La-Donia Alford-Jefferies, 31, Aggie born and bred
There’s nothing quite like homecoming, La-Donia Alford-Jefferies says. The people. The music. The food.
The feeling that you know everyone around you, even the strangers. The feeling of home.
This Greensboro native turned her nostalgia for N.C. A&T homecoming into a children’s book, titled Homecoming, celebrating everything that this special tradition holds for historically black colleges and universities.
La-Donia’s mother was a professor with NC A&T School of Business and Winston Salem State University for almost 40 years and her father was an alum with lifetime football season tickets. La-Donia attended A&T’s Child Development Laboratory, a preschool. That’s when she rode her first homecoming parade float, as a toddler.
“I still have memories of getting up early and going to the parades,” La-Donia says. “I felt like the other queens who were on the float. We were just waving. It was nice to be a part of. I loved it. Still do.”
She graduated from Grimsley High School, and then went to NC A&T to study animal science. She was active in the NAACP and AKA Sorority. She was Miss 1908 – an AKA honor – and again she was riding in the homecoming parade.
“It felt surreal to see my parents in the crowd and I’m waving at them. It was like, how did this happen?” she says. “It was definitely like life has come full circle.”
She went to Georgia for Fort Valley State University graduate school. She dreamt of working for the USDA. Instead, she found herself seizing a moment to work for Barak Obama’s presidential campaign.
“In that moment, I felt like politics needed me,” she says. “When can you do that, except in your 20s?”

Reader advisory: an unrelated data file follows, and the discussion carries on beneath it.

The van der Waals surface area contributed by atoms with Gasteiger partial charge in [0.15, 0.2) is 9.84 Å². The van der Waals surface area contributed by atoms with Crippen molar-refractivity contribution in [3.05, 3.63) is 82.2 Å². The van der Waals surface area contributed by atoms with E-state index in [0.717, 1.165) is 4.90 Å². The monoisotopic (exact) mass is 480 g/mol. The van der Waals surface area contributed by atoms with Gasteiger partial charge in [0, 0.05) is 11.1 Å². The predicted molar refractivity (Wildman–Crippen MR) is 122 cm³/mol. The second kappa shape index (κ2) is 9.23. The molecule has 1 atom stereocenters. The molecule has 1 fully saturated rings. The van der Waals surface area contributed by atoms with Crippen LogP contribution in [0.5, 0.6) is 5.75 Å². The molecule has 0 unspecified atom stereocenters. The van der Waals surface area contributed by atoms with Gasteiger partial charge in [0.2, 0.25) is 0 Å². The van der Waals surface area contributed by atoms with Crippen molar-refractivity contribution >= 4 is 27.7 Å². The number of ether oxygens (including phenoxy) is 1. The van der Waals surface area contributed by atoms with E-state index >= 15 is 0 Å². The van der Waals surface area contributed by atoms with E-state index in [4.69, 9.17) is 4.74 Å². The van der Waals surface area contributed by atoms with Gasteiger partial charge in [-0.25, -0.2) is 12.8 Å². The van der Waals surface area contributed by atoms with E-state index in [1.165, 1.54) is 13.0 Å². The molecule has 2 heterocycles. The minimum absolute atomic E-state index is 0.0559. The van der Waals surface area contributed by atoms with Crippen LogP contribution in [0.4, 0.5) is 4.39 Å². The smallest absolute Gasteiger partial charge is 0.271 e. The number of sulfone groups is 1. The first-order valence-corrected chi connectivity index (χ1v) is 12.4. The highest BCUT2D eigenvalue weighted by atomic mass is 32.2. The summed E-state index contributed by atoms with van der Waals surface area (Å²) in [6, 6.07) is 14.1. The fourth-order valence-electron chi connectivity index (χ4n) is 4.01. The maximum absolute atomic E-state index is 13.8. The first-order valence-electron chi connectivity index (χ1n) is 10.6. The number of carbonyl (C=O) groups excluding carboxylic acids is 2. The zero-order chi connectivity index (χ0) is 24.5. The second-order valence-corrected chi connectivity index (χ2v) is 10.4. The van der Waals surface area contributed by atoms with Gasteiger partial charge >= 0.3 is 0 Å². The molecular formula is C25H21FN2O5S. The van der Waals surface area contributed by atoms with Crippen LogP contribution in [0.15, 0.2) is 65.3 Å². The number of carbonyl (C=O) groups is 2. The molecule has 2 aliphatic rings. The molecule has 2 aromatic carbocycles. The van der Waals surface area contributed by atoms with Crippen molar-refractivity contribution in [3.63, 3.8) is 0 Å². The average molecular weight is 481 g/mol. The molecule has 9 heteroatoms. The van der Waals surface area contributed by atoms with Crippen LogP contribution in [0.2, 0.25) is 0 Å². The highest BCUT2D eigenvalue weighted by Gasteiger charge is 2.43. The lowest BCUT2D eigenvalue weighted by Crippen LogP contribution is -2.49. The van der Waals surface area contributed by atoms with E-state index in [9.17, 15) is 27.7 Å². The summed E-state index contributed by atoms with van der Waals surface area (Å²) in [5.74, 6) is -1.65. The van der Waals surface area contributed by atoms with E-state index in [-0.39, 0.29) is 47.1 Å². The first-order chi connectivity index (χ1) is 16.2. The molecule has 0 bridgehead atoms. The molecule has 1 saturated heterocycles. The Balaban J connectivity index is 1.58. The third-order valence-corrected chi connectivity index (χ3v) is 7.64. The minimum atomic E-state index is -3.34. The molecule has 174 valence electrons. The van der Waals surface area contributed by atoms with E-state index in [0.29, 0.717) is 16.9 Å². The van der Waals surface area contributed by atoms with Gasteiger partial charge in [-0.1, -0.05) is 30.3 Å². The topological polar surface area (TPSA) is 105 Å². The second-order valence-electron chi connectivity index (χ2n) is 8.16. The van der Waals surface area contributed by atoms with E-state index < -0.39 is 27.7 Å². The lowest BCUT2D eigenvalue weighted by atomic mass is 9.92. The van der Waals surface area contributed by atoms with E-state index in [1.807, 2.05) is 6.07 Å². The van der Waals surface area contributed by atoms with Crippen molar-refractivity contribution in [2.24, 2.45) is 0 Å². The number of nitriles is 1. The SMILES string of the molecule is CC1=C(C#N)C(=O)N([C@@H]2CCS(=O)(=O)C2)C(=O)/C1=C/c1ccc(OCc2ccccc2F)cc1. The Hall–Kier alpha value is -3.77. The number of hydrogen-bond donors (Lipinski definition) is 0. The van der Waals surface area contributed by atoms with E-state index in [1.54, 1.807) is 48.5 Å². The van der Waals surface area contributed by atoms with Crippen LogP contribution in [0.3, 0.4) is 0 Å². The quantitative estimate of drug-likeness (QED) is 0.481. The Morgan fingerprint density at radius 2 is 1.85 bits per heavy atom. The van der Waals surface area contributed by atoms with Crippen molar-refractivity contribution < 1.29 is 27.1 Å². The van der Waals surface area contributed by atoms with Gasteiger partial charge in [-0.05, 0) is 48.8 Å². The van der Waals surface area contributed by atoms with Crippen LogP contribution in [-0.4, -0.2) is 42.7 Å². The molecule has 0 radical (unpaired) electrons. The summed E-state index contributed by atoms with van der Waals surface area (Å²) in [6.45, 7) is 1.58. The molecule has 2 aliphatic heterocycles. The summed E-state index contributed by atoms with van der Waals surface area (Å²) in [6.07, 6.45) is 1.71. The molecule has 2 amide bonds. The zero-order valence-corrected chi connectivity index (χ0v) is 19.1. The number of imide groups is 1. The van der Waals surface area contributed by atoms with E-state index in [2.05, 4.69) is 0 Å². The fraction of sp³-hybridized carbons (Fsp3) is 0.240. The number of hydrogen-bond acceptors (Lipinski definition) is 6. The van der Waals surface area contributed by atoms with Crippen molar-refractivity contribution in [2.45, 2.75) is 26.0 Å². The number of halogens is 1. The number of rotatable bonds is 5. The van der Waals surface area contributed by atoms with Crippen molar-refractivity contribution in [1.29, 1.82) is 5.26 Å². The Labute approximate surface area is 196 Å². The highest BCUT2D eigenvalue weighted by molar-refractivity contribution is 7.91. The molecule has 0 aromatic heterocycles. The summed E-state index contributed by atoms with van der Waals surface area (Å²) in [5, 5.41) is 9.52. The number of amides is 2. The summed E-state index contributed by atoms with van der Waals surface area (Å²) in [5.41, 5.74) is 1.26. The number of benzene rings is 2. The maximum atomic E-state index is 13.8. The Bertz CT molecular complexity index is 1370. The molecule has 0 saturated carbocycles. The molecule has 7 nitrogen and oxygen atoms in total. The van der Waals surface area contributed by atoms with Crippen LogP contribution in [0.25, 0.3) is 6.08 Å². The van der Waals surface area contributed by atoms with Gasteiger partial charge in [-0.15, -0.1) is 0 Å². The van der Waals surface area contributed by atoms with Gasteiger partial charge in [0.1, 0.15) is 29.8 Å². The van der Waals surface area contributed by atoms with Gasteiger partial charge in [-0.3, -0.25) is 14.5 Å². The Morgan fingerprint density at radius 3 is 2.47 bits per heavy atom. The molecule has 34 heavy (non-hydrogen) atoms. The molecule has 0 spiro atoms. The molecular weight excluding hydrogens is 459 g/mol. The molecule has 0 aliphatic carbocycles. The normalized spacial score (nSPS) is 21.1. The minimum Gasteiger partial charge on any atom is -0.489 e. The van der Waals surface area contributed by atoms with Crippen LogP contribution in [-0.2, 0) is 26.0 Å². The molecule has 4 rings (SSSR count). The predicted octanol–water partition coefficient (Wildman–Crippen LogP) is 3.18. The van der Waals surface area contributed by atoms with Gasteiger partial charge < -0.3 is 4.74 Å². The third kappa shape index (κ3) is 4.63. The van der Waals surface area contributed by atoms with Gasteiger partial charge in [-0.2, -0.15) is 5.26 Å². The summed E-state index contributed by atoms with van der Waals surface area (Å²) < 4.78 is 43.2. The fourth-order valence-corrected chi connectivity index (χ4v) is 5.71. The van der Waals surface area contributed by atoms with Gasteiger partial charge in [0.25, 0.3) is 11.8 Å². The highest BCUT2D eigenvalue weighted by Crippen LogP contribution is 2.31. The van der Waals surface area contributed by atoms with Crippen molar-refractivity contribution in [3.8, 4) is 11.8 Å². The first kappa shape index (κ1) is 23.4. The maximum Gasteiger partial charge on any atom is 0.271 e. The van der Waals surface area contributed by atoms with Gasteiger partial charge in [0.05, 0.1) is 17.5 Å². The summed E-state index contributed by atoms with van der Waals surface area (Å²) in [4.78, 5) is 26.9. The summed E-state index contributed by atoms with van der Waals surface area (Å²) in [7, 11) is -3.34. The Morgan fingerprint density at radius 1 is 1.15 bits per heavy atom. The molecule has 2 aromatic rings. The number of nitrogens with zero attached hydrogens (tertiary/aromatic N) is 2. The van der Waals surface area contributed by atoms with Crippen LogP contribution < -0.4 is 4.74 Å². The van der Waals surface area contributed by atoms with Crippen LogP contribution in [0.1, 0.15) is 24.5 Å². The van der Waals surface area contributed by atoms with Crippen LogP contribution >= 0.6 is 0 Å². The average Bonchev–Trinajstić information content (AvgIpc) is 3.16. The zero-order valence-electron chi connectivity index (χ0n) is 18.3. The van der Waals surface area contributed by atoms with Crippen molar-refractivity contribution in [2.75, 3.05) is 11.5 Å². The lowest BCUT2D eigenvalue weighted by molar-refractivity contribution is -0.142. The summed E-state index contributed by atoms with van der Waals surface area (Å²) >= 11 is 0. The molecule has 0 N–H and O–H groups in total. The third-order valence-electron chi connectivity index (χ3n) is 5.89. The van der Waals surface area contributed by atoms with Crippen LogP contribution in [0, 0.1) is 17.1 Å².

She returned to Greensboro to be a field organizer for voting precincts around A&T and Bennett College. That job turned into an unexpected career in Virginia state politics and later a relocation to Ohio. She got married and had her first daughter, and found herself missing home. She’d drive eight hours back to Greensboro just for homecoming.
“When my daughter was born, I wished there was some kind of book about A&T or HBCU culture that I could just read to her. I was homesick,” she said. “I wanted to have that for her, but in a language she could understand.”
Today La-Donia’s back in Greensboro, teaching science at High Point Central and serving as an adjunct professor at A&T. Her kids are getting to experience homecoming for themselves, but she never gave up on that idea of a children’s book about homecoming.
“I remember having a dream about it. I woke up the next morning and I wrote it out,” La-Donia says.
She found illustrator J’Aaron Merchant on Instagram. La-Donia picked her because she felt she could capture nostalgia. And “Homecoming” was born. It is a story of a group of siblings on their first trip to homecoming.
It’s a story of family, culture, and university life.
“I wanted there to be a story that captured my experience,” La-Donia says.
La-Donia self-published it. It’s for sale on her website and at Scuppernong Books. It’s already been purchased by people as far away as Hawaii.
“It kind of confirmed the need for this. Beyond just my children, other children in other families needed the book to have those conversations about college,” she says.